Cass Goodwin is a proud Yuin and Wiradjuri woman who grew up in Canberra and now lives in Sydney. She is currently the Indigenous Rugby Manager for the Australian Rugby Union and has previously worked on the Recognise Campaign raising community awareness and support for constitutional change to recognise Aboriginal and Torres Strait Islander people in the Australian Constitution and in the community section of Qantas Airways Ltd.
She has more than 10 years’ experience working in Indigenous affairs across public and private sectors with a strong passion in protecting cultural heritage and land.
Cass currently sits on the Board of Management for the Gulaga National Park, is a member of the La Perouse Local Aboriginal Lands Council and a Panel Member for the City of Sydney’s Aboriginal and Torres Strait Islander Advisory Panel.
Where are you from?
Through my Nan’s side I am Wiradjuri from Narrandera and through my Pop’s I’m Yuin spread along the Far South Coast of NSW and also have strong ties to La Perouse. I was raised in Canberra and now call Sydney home.
What do you do?
I manage Indigenous engagement and programs for Australia Rugby Union.
What is one of the best decisions you have made?
Leaving Canberra to move to Sydney to further my career aspirations. The move also gave me the opportunity to spend quality time with my Pop before his passing.
What is one of the worst decisions you have made?
This is a hard question, yes I have made some not so great decisions but for me every step I have made whether good or bad has shaped me and taught me something. I think the good decisions are just as important as the bad, it’s just how we move on from those milestones shapes us.
What are some of the barriers to female leadership?
For me it’s asking for help, admitting when I’m struggling and letting people in to assist me. It’s taken me a while to admit leadership isn’t singular, leadership is a collective effort, I need to remind myself to draw from those around me, learn from my ancestors and elders and utilise the expertise I have around me to achieve goals. My success is not only for me but for my fellow women and Aboriginal and Torres Strait Islander people.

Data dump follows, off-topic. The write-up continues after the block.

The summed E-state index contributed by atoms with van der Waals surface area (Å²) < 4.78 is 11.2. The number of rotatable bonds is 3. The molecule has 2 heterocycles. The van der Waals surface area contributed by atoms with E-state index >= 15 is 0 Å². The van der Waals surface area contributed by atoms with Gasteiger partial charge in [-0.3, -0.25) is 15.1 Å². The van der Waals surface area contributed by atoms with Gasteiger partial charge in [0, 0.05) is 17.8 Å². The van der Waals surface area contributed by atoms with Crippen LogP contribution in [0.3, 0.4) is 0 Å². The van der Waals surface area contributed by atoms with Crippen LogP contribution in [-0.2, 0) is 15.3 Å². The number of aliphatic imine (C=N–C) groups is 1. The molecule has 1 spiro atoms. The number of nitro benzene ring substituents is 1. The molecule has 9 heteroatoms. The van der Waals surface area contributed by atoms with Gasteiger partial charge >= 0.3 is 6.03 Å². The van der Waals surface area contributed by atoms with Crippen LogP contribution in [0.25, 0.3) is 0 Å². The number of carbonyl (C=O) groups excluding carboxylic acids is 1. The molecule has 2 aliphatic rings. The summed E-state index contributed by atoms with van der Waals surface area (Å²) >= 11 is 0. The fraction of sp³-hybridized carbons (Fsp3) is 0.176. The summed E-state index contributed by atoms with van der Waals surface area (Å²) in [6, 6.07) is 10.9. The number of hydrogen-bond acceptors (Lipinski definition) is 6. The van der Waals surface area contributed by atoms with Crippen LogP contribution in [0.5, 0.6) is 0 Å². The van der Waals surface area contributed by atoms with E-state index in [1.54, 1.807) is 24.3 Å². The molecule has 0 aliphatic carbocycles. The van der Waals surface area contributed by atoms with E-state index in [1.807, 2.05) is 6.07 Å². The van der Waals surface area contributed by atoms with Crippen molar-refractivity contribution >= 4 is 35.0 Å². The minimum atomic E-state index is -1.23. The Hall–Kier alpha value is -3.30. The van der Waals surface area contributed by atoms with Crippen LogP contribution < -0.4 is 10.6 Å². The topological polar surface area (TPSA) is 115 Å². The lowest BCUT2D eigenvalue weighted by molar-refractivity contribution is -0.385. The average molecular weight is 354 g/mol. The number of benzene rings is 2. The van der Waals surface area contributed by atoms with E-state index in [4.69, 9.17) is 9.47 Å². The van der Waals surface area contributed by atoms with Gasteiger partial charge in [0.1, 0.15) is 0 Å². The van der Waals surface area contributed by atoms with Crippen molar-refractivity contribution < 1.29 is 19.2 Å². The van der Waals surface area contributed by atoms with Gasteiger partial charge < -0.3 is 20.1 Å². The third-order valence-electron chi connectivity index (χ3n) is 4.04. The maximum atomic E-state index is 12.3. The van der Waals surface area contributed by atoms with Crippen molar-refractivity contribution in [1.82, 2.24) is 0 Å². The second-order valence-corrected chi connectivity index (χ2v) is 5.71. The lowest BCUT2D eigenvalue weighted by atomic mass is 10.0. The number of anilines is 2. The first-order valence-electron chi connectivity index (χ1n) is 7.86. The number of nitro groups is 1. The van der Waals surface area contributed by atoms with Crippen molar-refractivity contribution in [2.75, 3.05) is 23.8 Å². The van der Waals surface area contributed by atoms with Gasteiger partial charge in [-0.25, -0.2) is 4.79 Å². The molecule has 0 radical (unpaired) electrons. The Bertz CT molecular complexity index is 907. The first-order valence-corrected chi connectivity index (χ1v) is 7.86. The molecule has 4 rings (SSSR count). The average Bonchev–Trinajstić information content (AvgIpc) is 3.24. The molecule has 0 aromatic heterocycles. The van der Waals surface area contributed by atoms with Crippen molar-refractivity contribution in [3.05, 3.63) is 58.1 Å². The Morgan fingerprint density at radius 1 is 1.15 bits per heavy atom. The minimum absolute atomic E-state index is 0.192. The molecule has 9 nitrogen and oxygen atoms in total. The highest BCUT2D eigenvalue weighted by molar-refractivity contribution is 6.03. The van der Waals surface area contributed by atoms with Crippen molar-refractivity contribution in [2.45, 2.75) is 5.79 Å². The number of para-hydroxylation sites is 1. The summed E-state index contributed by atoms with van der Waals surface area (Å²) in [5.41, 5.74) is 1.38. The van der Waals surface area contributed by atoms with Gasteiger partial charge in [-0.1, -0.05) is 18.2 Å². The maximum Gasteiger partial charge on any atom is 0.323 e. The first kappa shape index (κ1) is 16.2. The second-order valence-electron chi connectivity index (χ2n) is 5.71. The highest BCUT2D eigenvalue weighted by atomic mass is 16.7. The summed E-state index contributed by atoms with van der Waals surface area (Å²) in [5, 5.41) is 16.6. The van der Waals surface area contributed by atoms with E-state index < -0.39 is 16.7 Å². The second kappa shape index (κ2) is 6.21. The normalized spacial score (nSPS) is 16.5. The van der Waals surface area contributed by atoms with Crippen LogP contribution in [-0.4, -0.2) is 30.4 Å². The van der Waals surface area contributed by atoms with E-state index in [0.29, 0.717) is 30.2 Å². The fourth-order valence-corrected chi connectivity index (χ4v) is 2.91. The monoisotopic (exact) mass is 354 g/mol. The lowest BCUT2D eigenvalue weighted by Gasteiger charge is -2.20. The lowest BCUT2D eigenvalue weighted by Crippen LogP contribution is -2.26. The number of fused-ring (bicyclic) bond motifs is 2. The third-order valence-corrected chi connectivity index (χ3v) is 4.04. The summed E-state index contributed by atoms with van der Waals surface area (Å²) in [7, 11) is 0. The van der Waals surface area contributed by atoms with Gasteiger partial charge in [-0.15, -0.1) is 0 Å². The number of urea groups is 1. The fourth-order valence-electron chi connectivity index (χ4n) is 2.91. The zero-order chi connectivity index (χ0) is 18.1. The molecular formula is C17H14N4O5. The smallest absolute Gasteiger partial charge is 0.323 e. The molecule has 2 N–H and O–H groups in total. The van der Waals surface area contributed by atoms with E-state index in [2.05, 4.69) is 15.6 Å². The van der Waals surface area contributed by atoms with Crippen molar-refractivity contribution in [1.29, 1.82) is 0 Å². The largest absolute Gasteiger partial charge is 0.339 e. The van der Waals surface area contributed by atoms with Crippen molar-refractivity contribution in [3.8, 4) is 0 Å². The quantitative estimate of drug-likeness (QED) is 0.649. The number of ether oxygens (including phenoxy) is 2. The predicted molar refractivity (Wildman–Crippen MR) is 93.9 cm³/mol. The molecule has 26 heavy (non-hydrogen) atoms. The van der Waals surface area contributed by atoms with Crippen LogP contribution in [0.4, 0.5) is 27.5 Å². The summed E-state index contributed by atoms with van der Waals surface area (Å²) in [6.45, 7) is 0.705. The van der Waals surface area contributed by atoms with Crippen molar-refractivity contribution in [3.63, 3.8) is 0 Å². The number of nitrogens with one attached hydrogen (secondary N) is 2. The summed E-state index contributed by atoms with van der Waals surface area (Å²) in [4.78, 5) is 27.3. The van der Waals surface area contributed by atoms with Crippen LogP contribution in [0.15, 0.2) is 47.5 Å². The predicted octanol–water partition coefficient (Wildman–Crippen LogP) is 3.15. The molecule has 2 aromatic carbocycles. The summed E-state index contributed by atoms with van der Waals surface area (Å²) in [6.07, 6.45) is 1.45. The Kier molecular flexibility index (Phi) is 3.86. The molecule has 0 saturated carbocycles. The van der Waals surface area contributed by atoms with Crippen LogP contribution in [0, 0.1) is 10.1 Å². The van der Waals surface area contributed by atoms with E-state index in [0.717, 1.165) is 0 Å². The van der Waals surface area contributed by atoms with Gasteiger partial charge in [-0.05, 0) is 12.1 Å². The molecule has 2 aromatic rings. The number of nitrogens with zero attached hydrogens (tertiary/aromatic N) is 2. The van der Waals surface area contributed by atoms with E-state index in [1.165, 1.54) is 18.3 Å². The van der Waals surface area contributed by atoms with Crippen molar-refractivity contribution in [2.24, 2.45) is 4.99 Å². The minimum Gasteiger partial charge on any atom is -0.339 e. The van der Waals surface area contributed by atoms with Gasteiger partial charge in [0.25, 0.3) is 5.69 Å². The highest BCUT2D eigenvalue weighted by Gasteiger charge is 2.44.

It’s taken me a while to admit leadership isn’t singular, leadership is a collective effort, I need to remind myself to draw from those around me, learn from my ancestors and elders and utilise the expertise I have around me to achieve goals.
What women have inspired you?
My Mum has most definitely been my inspiration. As the matriarch of the family she didn’t get the education she should’ve and worked from a young age to provide for her family. When she was older and had a family of her own she went back to study and got a university degree even with a child and a husband in the Army. She is the strongest and most resilient person I know and I constantly draw on her strength.
What advice would you give to empower the next generation of women?
Never compromise who you are, women, especially Indigenous women, are very strong willed and generally know what we want. It might be difficult at times but the feeling of achievement is well worth it. Also know you are never alone, there are many women walking right beside you every step of the way, many voices are better than one!
What would you say to men about equality?
It’s happening so jump on board or be left behind!
What exciting project do you have coming up?
I’m lucky enough to have created Rugby Union’s first ever Indigenous program for school children. The program, ‘Deadly 7s’, is currently running in Primary Schools across Australia teaching children about the importance of getting a quality education and promoting the benefits of living a long and healthy life while also getting a first taste of Rugby Union. The program has been a fantastic success and I have been able to get approval to now enter into High Schools. This is the first time Rugby Union has entered highly populated Indigenous areas around Australia and I’m very excited to see the change in a sport which is typically a non-Indigenous male dominated arena.
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International Women’s Month series
Throughout the month of March we’re continuing our question and answer series with inspiring Aboriginal and Torres Strait Islander women to celebrate International Women’s Month. We want everyone – men and women – to take a concrete step to help achieve gender parity more quickly – whether to help women and girls achieve their ambitions, call for gender-balanced leadership, respect and value difference, develop more inclusive and flexible cultures or root out workplace bias.
Each of us can be a leader within our own spheres of influence and commit to take pragmatic action to accelerate gender parity.
We are also recognising the achievements of some amazing women that have inspired us by sharing some of their valuable advice and how they are doing their part to empower women.